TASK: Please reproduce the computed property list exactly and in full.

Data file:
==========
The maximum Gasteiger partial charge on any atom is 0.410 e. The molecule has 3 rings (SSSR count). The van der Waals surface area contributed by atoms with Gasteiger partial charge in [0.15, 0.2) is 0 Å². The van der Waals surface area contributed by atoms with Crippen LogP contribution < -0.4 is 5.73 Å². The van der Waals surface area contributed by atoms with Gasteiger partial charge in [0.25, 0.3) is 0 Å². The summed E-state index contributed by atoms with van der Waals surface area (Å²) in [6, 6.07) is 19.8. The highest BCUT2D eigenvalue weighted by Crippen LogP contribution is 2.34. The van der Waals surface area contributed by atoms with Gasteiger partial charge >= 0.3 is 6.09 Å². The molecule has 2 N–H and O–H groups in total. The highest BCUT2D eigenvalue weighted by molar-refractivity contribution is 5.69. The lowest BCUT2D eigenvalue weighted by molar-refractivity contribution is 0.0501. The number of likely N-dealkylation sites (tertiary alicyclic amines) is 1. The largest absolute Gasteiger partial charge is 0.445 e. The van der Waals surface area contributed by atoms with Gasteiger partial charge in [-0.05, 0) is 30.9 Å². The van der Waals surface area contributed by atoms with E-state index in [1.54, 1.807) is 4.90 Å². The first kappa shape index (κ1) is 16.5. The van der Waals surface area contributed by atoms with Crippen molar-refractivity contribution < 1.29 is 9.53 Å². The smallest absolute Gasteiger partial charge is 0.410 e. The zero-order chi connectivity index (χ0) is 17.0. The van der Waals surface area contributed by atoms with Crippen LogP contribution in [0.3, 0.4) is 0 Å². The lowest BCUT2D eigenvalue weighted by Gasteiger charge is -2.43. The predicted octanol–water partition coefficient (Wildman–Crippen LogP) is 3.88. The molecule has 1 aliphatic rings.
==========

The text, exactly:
The maximum Gasteiger partial charge on any atom is 0.410 e. The molecule has 3 rings (SSSR count). The van der Waals surface area contributed by atoms with Gasteiger partial charge in [0.15, 0.2) is 0 Å². The van der Waals surface area contributed by atoms with Crippen LogP contribution < -0.4 is 5.73 Å². The van der Waals surface area contributed by atoms with Gasteiger partial charge in [0.25, 0.3) is 0 Å². The summed E-state index contributed by atoms with van der Waals surface area (Å²) in [6, 6.07) is 19.8. The highest BCUT2D eigenvalue weighted by Crippen LogP contribution is 2.34. The van der Waals surface area contributed by atoms with Gasteiger partial charge >= 0.3 is 6.09 Å². The molecule has 2 N–H and O–H groups in total. The highest BCUT2D eigenvalue weighted by molar-refractivity contribution is 5.69. The lowest BCUT2D eigenvalue weighted by molar-refractivity contribution is 0.0501. The number of likely N-dealkylation sites (tertiary alicyclic amines) is 1. The largest absolute Gasteiger partial charge is 0.445 e. The van der Waals surface area contributed by atoms with Gasteiger partial charge in [-0.05, 0) is 30.9 Å². The van der Waals surface area contributed by atoms with E-state index in [1.54, 1.807) is 4.90 Å². The first kappa shape index (κ1) is 16.5. The van der Waals surface area contributed by atoms with Crippen molar-refractivity contribution < 1.29 is 9.53 Å². The smallest absolute Gasteiger partial charge is 0.410 e. The zero-order chi connectivity index (χ0) is 17.0. The van der Waals surface area contributed by atoms with Crippen LogP contribution in [0.3, 0.4) is 0 Å². The lowest BCUT2D eigenvalue weighted by Gasteiger charge is -2.43. The predicted octanol–water partition coefficient (Wildman–Crippen LogP) is 3.88. The molecule has 1 aliphatic rings.